Publications


Identifying the progenitors of present-day early-type galaxies in observational surveys: correcting 'progenitor bias' using the Horizon-AGN simulation

MONTHLY NOTICES OF THE ROYAL ASTRONOMICAL SOCIETY 474 (2018) 3140-3151

G Martin, S Kaviraj, JEG Devriendt, Y Dubois, C Pichon, C Laigle


Photometric redshifts for the next generation of deep radio continuum surveys - II. Gaussian processes and hybrid estimates

MONTHLY NOTICES OF THE ROYAL ASTRONOMICAL SOCIETY 477 (2018) 5177-5190

KJ Duncan, MJ Jarvis, MJI Brown, HJA Rottgering


Radial measurements of IMF-sensitive absorption features in two massive ETGs

MONTHLY NOTICES OF THE ROYAL ASTRONOMICAL SOCIETY 475 (2018) 1073-1092

SP Vaughan, RL Davies, S Zieleniewski, RCW Houghton


The new galaxy evolution paradigm revealed by the Herschel surveys

MONTHLY NOTICES OF THE ROYAL ASTRONOMICAL SOCIETY 473 (2018) 3507-3524

S Eales, D Smith, N Bourne, J Loveday, K Rowlands, P van der Werf, S Driver, L Dunne, S Dye, C Furlanetto, RJ Ivison, S Maddox, A Robotham, MWL Smith, EN Taylor, E Valiante, A Wright, P Cigan, G De Zotti, MJ Jarvis, L Marchetti, MJ Michalowski, S Phillipps, S Viaene, C Vlahakis


Gas flows in the circumgalactic medium around simulated high-redshift galaxies

MONTHLY NOTICES OF THE ROYAL ASTRONOMICAL SOCIETY 473 (2018) 4279-4301

PD Mitchell, J Blaizot, J Devriendt, T Kimm, L Michel-Dansac, J Rosdahl, A Slyz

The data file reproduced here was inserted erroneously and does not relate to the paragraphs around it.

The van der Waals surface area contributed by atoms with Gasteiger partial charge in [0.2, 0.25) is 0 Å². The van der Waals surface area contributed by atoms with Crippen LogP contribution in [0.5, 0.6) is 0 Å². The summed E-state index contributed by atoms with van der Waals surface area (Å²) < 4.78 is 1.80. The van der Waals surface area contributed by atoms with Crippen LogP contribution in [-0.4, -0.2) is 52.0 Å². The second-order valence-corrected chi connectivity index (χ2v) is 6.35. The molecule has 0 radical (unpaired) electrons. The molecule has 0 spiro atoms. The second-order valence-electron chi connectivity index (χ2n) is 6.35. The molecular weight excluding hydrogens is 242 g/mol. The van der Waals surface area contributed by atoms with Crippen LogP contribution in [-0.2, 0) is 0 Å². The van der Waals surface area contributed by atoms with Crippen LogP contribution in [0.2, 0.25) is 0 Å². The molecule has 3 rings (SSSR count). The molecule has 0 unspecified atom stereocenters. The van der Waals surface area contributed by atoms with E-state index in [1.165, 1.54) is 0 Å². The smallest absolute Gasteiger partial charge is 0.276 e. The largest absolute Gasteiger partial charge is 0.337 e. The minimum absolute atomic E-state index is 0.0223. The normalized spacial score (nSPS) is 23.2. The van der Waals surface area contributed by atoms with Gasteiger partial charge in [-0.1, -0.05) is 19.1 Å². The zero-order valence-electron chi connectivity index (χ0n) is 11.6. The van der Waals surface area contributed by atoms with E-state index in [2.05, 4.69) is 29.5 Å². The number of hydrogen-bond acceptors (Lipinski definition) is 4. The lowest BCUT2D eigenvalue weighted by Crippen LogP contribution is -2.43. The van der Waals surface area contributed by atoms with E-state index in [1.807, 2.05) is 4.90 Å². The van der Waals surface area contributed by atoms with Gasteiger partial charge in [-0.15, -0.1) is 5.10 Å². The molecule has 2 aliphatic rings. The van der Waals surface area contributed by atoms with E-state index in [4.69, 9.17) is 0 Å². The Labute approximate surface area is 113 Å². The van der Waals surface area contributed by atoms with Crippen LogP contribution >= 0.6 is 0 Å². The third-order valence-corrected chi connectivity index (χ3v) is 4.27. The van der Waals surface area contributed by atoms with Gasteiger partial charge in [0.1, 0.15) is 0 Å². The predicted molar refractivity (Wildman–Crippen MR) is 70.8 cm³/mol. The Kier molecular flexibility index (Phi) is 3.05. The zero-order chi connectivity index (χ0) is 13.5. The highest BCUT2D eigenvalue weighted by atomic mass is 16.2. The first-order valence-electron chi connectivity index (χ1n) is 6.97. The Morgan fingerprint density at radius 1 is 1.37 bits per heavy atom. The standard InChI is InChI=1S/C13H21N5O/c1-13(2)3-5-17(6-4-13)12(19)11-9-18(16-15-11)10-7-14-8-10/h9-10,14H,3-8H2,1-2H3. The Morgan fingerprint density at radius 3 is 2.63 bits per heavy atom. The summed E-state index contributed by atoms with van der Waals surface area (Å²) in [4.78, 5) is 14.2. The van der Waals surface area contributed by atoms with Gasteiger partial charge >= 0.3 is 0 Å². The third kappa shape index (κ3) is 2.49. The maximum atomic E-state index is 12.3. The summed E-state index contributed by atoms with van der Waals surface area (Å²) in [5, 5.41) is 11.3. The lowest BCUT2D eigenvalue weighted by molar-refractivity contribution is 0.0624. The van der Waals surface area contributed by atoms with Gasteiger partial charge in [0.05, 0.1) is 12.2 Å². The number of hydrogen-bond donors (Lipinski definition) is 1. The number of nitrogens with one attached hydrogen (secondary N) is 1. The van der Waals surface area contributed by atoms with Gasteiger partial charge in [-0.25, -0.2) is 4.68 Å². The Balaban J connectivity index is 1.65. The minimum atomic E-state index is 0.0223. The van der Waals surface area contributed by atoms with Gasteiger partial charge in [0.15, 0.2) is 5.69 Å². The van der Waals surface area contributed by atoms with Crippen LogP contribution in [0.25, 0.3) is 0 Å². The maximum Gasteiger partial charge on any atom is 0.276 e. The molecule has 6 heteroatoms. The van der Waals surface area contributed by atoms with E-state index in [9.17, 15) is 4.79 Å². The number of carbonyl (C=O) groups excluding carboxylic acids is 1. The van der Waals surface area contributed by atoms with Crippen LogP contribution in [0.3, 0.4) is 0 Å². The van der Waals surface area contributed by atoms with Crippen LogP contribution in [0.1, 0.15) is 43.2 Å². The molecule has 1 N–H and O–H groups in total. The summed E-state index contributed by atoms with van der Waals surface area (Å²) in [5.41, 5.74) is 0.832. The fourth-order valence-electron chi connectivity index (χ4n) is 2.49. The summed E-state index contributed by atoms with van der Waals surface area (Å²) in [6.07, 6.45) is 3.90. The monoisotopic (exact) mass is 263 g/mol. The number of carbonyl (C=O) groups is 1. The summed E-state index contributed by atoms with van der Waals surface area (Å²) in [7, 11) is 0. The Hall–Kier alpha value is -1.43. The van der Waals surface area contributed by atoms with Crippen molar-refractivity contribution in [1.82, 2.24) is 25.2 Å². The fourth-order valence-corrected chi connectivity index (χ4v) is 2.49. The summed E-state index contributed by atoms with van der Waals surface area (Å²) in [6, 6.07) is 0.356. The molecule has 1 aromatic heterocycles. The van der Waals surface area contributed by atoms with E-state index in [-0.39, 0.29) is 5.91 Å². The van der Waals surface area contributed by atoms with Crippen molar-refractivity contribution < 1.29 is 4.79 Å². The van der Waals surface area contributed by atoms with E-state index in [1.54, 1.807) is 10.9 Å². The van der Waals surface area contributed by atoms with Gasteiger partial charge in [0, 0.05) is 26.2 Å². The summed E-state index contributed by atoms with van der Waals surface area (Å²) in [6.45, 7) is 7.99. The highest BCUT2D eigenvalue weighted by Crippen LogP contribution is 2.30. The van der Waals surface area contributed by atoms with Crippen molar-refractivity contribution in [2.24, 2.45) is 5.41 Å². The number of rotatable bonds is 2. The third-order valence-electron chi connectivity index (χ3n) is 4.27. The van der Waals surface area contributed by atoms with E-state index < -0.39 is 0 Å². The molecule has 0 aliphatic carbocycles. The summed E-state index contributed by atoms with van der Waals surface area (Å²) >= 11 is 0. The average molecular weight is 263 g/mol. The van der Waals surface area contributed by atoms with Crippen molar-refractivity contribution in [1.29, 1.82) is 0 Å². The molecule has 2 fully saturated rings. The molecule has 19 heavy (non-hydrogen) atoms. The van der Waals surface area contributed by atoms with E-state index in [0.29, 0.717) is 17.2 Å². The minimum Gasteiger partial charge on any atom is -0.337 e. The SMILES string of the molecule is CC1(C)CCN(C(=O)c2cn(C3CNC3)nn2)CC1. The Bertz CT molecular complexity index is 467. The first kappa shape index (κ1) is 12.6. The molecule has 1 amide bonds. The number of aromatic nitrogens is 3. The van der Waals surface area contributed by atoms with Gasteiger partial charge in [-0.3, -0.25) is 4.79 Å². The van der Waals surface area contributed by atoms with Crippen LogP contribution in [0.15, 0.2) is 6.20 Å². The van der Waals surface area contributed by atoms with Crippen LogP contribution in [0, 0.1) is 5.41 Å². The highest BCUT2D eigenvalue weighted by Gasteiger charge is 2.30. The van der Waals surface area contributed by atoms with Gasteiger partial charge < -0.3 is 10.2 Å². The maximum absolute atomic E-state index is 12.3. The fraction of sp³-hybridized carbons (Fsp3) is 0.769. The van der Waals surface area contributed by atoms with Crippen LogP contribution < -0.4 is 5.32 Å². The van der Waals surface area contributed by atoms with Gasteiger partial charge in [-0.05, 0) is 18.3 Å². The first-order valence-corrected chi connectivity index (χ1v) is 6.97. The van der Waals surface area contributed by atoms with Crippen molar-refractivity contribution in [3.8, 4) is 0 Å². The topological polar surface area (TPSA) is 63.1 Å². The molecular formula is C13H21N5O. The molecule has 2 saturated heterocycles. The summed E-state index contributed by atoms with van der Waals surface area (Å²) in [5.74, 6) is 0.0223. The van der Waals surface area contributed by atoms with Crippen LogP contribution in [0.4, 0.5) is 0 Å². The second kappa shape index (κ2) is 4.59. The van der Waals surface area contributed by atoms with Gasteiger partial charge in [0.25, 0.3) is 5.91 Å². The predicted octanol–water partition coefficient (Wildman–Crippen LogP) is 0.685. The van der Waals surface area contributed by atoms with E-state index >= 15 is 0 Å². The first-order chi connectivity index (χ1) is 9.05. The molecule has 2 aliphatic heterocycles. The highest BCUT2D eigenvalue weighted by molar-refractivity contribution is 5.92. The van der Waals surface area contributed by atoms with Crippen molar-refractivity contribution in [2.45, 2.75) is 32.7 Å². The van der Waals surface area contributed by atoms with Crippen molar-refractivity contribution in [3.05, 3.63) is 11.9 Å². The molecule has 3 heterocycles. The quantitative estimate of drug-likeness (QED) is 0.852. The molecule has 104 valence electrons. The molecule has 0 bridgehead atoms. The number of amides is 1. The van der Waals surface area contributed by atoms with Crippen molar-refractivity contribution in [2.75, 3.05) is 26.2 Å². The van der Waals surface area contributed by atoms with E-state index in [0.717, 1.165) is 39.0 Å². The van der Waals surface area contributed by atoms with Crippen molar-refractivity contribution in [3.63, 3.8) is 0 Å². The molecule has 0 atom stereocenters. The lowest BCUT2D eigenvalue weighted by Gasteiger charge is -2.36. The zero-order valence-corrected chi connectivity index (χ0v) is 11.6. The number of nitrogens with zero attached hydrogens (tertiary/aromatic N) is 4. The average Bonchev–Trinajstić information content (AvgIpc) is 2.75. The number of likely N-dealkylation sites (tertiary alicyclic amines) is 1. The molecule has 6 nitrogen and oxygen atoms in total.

Impact of relativistic effects on cosmological parameter estimation

PHYSICAL REVIEW D 97 (2018) ARTN 023537

CS Lorenz, D Alonso, PG Ferreira


Galaxy evolution in the metric of the cosmic web

MONTHLY NOTICES OF THE ROYAL ASTRONOMICAL SOCIETY 474 (2018) 547-571

K Kraljic, S Arnouts, C Pichon, C Laigle, S de la Torre, D Vibert, C Cadiou, Y Dubois, M Treyer, C Schimd, S Codis, V de Lapparent, J Devriendt, HS Hwang, D Le Borgne, N Malavasi, B Milliard, M Musso, D Pogosyan, M Alpaslan, J Bland-Hawthorn, AH Wright


WAS: The archive for the WEAVE spectrograph

Proceedings of SPIE - The International Society for Optical Engineering 10015 (2018)

J Guerra, A Martin, E Molinari, M Lodi, GB Dalton, SC Trager, DC Abrams, P Bonifacio, JAL Aguerri, A Vallenari, EEC Licea, KF Middleton


RFI flagging implications for short-duration transients

ASTRONOMY AND COMPUTING 23 (2018) 103-114

Y Cendes, P Prasad, A Rowlinsona, RAMJ Wijers, JD Swinbank, CJ Law, AJ van der Horst, D Carbone, JW Broderick, TD Staley, AJ Stewart, F Huizinga, G Molenaar, A Alexov, ME Bell, T Coenen, S Corbel, J Eisloffel, R Fender, J-M Griessmeier, P Jonker, M Kramer, M Kuniyoshi, M Pietka, B Stappers, M Wise, P Zarka


The environment and host haloes of the brightest z~6 Lyman-break galaxies

MNRAS (0)

PW Hatfield, RAA Bowler, MJ Jarvis, CL Hale